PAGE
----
Sunday, December 31, 2006

3,000 DEAD SOLDIERS: Happy New Year!

I was going to write something hopeful and poignant to reflect my thoughts on closing out 2006 and beginning anew tomorrow in 2007.

All I can think of is that 3,000 brave soldiers sacrificed their lives in Iraq as of this last day of 2006.

Someone, please tell me for what? We have destroyed a country, possibly created the most violent "religious" clash known in the history of the world, and for what? Why?

Little did I know when I posted about the below three recent deaths that this entry would be the fourth. God, please let it end.


Saturday, December 30, 2006

R.I.P.: Musician James Brown

There must be something in the air. Three "legends" of varying fame or infamy have passed in the last couple of days. Let's hope that this is the end of it. Today is the formal service of soul legend, musician and singer James Brown.

I will be updating this post to reflect some thoughts on the "Godfather of Soul's" passing.

I've been reading about James life. Did you know he was raised from the age of 5 in his aunt's brothel?


R.I.P: President Gerald R. Ford

I will be posting comments related to former President Ford's passing. Virtually every news station has continuous coverage. It appears that Bob Woodward (of Watergate expose' fame) interviewed President Ford recently.

Ford, having secured agreement that the interview would not be revealed until after his death, spoke at detail on the mistake of the US having started a war of aggression against Iraq.

Let's just say Ford disapproved. Too bad he didn't speak up before the 2004 election when it would have made a difference. The press would have been compelled to report on such a prominent Republican, a former President also had concerns. I shudder to think of the thousands and thousands of Americans and Iraqis who've since died or become disabled since 2004.

Instead, Ford's silence allowed the press to continue to characterize democrats and other Americans seeing the truth about Bush's failed Iraq policies as cowards, stupid, and capable only of cutting and running. I wonder what God thinks about people who put party before the best interests of people?

I wonder God said to Ford about his silence when he found himself at the pearly gates.

I wonder what Ford said to God when giving his final accounting of his actions on earth and their impact.

I wonder if Ford is in heaven. Food for thought.


Friday, December 29, 2006

Saddam Hussein: Executed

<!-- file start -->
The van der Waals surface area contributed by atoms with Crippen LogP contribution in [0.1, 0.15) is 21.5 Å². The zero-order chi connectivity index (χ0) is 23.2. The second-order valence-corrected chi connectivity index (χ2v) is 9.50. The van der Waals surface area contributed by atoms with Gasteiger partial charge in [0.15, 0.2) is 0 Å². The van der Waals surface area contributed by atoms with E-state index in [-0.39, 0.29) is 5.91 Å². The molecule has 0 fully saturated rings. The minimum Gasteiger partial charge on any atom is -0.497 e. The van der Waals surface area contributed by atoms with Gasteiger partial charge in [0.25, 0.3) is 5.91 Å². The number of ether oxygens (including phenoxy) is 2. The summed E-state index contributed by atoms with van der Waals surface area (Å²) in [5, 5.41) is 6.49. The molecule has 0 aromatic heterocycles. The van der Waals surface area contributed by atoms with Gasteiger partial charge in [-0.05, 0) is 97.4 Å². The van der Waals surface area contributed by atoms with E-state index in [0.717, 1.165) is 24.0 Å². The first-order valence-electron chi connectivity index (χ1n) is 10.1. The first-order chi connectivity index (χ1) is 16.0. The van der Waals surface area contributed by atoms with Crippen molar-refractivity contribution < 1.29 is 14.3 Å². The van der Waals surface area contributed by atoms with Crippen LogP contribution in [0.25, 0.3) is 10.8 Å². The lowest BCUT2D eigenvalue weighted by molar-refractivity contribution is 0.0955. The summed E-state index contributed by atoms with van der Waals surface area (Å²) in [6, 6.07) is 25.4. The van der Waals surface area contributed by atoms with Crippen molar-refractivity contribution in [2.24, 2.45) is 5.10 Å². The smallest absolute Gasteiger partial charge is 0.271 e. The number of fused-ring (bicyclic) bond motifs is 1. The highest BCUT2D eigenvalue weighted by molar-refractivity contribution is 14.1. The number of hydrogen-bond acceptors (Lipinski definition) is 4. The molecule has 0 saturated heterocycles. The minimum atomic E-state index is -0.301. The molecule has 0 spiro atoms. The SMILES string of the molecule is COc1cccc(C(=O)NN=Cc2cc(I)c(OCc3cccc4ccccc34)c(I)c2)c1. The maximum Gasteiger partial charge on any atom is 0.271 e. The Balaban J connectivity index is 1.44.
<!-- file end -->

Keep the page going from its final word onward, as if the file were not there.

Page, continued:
I thought it prudent to document in Shella Uncut that US news is reporting that Saddam Hussein has been executed. Hanged for crimes against humanity.

I feel conflicted. Do you ever wonder whether Saddam made Iraq, or Iraq made Saddam? Do you ever wonder whether he received a fair trial? I do.


UPDATE: A dear friend and colleague of mine, Jacques (who is too shy to make a comment on my blog - yet), has forwarded a link that we think readers will want to know about. I've included below Jacques' email to me which includes the link.

Subject: Baghdad Burning
Date: Mon, 1 Jan 2007 12:07 AM

If you haven’t read Baghdad Burning, you should – and maybe add it to your blogroll.

Riverbend doesn’t write often – two posts over the course of a couple of days is not her usual level of written production – but she’s incensed over the way the Butcher was tried and executed.

She’s an Iraqi woman, writing from inside Baghdad, and gives an “inside” view of life in that city, outside the Green Zone. I first read one of her posts through a link on Emptywheel. But these posts came to my attention through Juan Cole’s blog.

It’s as close to an Al Jazeera account that we can get.

Wherein Shella Gets Derailed

Well, today was the last business day of 2006. I had intended to work. Really. This is the post wherein I describe the demise of my best laid plans.

Last night I decided to cook the prime rib roast, which had been marinating since Christmas day (ginger, garlic, rosemary, dijon, balsamic vinegar, soy and teriyaki.) This blog started on 12/26 - so you haven't heard just why it was the prime rib roast didn't actually get cooked and consumed on Christmas day as had been planned. It's a post for another day.

Anyway, other menu items were a great salad (herb and baby greens, tomato, bamboo shoots, perlini mozzarella, avocado with balsamic dressing) french bread, and steamed fingerling potatoes. Desert was carrot cake (the weak link as it turns out.)

We were having an awesome time. Dinner was fab, the roast was cooked to perfection, and my shiraz buzz was light and enjoyable. Simone slipped off to her room to call Juan, her friend from school who also has downs syndrome. I will digress for one moment to let you know that I will soon be incorporating posts about how my Remarkable Simone has Downs - and what's up with that. As this is "Uncut" expect to hear the good, the bad, the unexpected, all of it.

About 9:30 Remarkable Simone went to bed. About 10:00 I hear a very strange noise -- I recall thinking that my neighbor must be coughing loudly. Then I hear a very thin, tremulous voice calling "mommy... mommy....".